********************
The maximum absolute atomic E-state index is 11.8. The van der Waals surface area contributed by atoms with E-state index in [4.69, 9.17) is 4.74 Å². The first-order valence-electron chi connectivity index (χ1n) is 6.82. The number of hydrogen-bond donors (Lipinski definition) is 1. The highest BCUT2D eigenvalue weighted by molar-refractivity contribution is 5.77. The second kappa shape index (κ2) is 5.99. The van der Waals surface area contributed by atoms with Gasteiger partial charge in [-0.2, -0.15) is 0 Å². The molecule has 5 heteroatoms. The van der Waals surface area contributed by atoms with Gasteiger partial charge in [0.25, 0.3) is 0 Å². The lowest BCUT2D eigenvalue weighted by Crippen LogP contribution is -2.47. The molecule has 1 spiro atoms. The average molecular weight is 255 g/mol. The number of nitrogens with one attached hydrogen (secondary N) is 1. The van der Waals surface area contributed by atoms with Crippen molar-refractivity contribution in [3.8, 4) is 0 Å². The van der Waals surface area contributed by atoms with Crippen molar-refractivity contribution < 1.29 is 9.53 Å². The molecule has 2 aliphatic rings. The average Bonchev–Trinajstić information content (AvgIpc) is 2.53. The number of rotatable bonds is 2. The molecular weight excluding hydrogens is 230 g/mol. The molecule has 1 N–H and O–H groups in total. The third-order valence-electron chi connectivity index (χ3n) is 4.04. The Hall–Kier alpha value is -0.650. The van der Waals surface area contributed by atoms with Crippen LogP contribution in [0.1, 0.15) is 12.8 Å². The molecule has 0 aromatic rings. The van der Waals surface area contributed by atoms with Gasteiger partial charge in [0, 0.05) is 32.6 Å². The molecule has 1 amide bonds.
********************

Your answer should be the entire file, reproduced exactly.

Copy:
The maximum absolute atomic E-state index is 11.8. The van der Waals surface area contributed by atoms with E-state index in [4.69, 9.17) is 4.74 Å². The first-order valence-electron chi connectivity index (χ1n) is 6.82. The number of hydrogen-bond donors (Lipinski definition) is 1. The highest BCUT2D eigenvalue weighted by molar-refractivity contribution is 5.77. The second kappa shape index (κ2) is 5.99. The van der Waals surface area contributed by atoms with Gasteiger partial charge in [-0.2, -0.15) is 0 Å². The molecule has 5 heteroatoms. The van der Waals surface area contributed by atoms with Gasteiger partial charge in [0.25, 0.3) is 0 Å². The lowest BCUT2D eigenvalue weighted by Crippen LogP contribution is -2.47. The molecule has 1 spiro atoms. The average molecular weight is 255 g/mol. The number of nitrogens with one attached hydrogen (secondary N) is 1. The van der Waals surface area contributed by atoms with Crippen molar-refractivity contribution in [3.8, 4) is 0 Å². The van der Waals surface area contributed by atoms with Crippen molar-refractivity contribution < 1.29 is 9.53 Å². The molecule has 2 aliphatic rings. The average Bonchev–Trinajstić information content (AvgIpc) is 2.53. The number of rotatable bonds is 2. The molecular weight excluding hydrogens is 230 g/mol. The molecule has 1 N–H and O–H groups in total. The third-order valence-electron chi connectivity index (χ3n) is 4.04. The Hall–Kier alpha value is -0.650. The van der Waals surface area contributed by atoms with Crippen LogP contribution in [0.1, 0.15) is 12.8 Å². The molecule has 0 aromatic rings. The van der Waals surface area contributed by atoms with Gasteiger partial charge in [0, 0.05) is 32.6 Å². The molecule has 1 amide bonds.